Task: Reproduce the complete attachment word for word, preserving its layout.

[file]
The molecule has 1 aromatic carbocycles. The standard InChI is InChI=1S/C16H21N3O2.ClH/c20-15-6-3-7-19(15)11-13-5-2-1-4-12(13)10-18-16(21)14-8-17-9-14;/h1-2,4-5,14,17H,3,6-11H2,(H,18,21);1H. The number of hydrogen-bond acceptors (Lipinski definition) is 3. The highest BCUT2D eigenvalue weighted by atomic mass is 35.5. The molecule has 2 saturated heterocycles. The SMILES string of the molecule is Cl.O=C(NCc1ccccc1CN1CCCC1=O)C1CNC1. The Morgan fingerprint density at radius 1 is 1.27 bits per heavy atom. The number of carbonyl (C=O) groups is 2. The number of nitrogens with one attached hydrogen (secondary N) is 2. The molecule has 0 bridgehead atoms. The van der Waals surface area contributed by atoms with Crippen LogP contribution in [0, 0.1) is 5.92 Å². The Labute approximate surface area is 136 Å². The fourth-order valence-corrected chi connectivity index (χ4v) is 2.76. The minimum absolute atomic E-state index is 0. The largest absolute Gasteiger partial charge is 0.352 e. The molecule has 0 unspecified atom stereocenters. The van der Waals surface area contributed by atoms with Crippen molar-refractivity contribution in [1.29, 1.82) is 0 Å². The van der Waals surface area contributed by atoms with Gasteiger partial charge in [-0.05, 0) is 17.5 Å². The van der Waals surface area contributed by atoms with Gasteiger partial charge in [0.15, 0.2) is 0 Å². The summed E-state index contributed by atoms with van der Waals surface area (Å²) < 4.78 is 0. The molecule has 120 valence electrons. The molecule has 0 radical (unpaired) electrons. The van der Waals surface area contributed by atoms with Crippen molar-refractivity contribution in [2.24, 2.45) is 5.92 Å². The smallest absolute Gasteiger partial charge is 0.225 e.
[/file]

The molecule has 1 aromatic carbocycles. The standard InChI is InChI=1S/C16H21N3O2.ClH/c20-15-6-3-7-19(15)11-13-5-2-1-4-12(13)10-18-16(21)14-8-17-9-14;/h1-2,4-5,14,17H,3,6-11H2,(H,18,21);1H. The number of hydrogen-bond acceptors (Lipinski definition) is 3. The highest BCUT2D eigenvalue weighted by atomic mass is 35.5. The molecule has 2 saturated heterocycles. The SMILES string of the molecule is Cl.O=C(NCc1ccccc1CN1CCCC1=O)C1CNC1. The Morgan fingerprint density at radius 1 is 1.27 bits per heavy atom. The number of carbonyl (C=O) groups is 2. The number of nitrogens with one attached hydrogen (secondary N) is 2. The molecule has 0 bridgehead atoms. The van der Waals surface area contributed by atoms with Crippen LogP contribution in [0, 0.1) is 5.92 Å². The Labute approximate surface area is 136 Å². The fourth-order valence-corrected chi connectivity index (χ4v) is 2.76. The minimum absolute atomic E-state index is 0. The largest absolute Gasteiger partial charge is 0.352 e. The molecule has 0 unspecified atom stereocenters. The van der Waals surface area contributed by atoms with Crippen molar-refractivity contribution in [1.29, 1.82) is 0 Å². The van der Waals surface area contributed by atoms with Gasteiger partial charge in [-0.05, 0) is 17.5 Å². The van der Waals surface area contributed by atoms with Gasteiger partial charge in [0.15, 0.2) is 0 Å². The summed E-state index contributed by atoms with van der Waals surface area (Å²) < 4.78 is 0. The molecule has 120 valence electrons. The molecule has 0 radical (unpaired) electrons. The van der Waals surface area contributed by atoms with Crippen molar-refractivity contribution in [2.24, 2.45) is 5.92 Å². The smallest absolute Gasteiger partial charge is 0.225 e.